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50 This Year's Event: We will base the event out of Warner Robins Georgia this September 20, 21 & 22. We will be working with Robins AFB POW/MIA Committee, Andersonville Historical Site, home of the National Prisoner of War Museum, Houston County Sherriff Office, Central Georgia Technical College and many local veterans and Patriotic citizens in an effort to comply with the Presidential Proclamation for National POW/MIA Recognition Day. All services are open to the Public. The HERO's Banquet, which is scheduled on 21 September, 1700 hrs. at Central Georgia Technical College, Larry Walker Auditorium, does require pre registering and a minimum donation of $25 per person. Seating for the Banquet is limited to 500 total attendance (which includes Honored Guest), so if you wish to break bread with these true American Hero's register soon. For all requiring hotel accommodations, the following hotels are centrally located to where the Honored Guest will be staying. As always, it is 'first come, first served'. La Quinta POC Billy 478 333 6920 Country Inn POC David 478 971 1664 Comfort Inn POC Peggy 478 953 3000 Holiday Inn Express POC Sarita 478 333 2737 The majority of Honored Guest and Familes will be housed at the Fairfield and the Wyndham. These hotel will be hosted by Monica & Billie, respectfully. They will be POC for their Hotels. Proposed Itinerary for the event; Thursday, 20 September; 1400 hrs. depart hotels to Central Georgia Technical College (CGTC) 1500 hrs. Robins AFB POW/MIA Committee Recognition Service 1600 hrs. Meet & Greet 1630 hrs. Recording artist, RICKY LEE, preforms Friday, 21 September 0630 hrs. Law Enforcement escort to Andersonville 0830 hrs. POW/MIA Recognition Day Service 1130 hrs. Law Enforcement escort to Warner Robins. 1530 hrs. Law Enforcement escort to CGTC 1700 hrs. Hero's Banquet CGTC 1800 hrs. Keeping the Promise premiere of 'A SOLEMN PROMISE' 1930 hrs. Candlelight Service Saturday, 22 September 0900 hrs. Law Enforcement escort to CGTC 1000 hrs. Recognition Service (POW Story & Flag History Story) 1330 hrs. Ground pounder/Fly boy Lunch Join us in Georgia this September as we salute those who were held against their will by enemies of this Republic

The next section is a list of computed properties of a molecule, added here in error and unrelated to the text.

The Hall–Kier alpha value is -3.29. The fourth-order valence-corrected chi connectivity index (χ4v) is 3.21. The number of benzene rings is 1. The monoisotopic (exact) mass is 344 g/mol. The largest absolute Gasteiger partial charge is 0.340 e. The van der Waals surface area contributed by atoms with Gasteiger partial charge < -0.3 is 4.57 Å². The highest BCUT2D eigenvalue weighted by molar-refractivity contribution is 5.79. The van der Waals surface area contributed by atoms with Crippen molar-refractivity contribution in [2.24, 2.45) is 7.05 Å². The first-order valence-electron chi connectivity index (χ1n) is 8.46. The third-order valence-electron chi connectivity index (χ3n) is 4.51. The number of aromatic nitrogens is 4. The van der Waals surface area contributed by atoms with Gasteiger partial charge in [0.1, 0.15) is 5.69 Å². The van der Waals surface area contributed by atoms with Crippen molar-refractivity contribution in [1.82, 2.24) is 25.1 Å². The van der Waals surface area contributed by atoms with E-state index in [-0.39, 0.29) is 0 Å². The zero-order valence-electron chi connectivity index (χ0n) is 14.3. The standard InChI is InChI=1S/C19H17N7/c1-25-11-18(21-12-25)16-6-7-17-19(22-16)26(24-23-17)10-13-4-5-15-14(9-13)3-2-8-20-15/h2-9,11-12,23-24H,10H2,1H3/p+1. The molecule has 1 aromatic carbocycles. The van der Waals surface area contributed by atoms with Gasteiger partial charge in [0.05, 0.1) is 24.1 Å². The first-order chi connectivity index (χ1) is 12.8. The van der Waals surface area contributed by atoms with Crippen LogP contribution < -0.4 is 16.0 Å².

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52 From the Veterans Council of Duval County TO ALL: Below is the registration form for vendor tables for the POW/MIA Memorial GATHERING IN THE PINES which will be on Saturday, September 22, 2018. 9am 5 m. Organizations, businesses and individuals are welcome to set up a table. Please see instructions on the form attached. Contact information is also on the form if you have any questions. A GATHERING IN THE PINES CECIL FIELD POW/MIA MEMORIAL PARK September 22, 2018 9:00am to 5:00pm Registration Form below: (please print clearly) Organization: _______________________________________________________________________ Contact Person: _____________________________________________________________________ Address: ____________________________________________________________________________ _____________________________________________________________________________ Phone: Home #_______________________________Cell #___________________________________ Email: ______________________________________________________________________________ Fee: $25.00 Paid on Date:____________by Check #: _________or Cash:___________ Tents, tables, etc. will not be provided. Sales permitted by registered organizations. Minimum of 10% of sales for profit sales must be donated to the Cecil Field POW/MIA Memorial and Museum fund. This minimum donation does not apply to non profit groups. Make checks payable to: Cecil Field POW/MIA Memorial. Mail checks to: AFSA Chapter F0559, c/o Rick Wiggs 15664 Forest Trail Road, Jacksonville, FL 32234.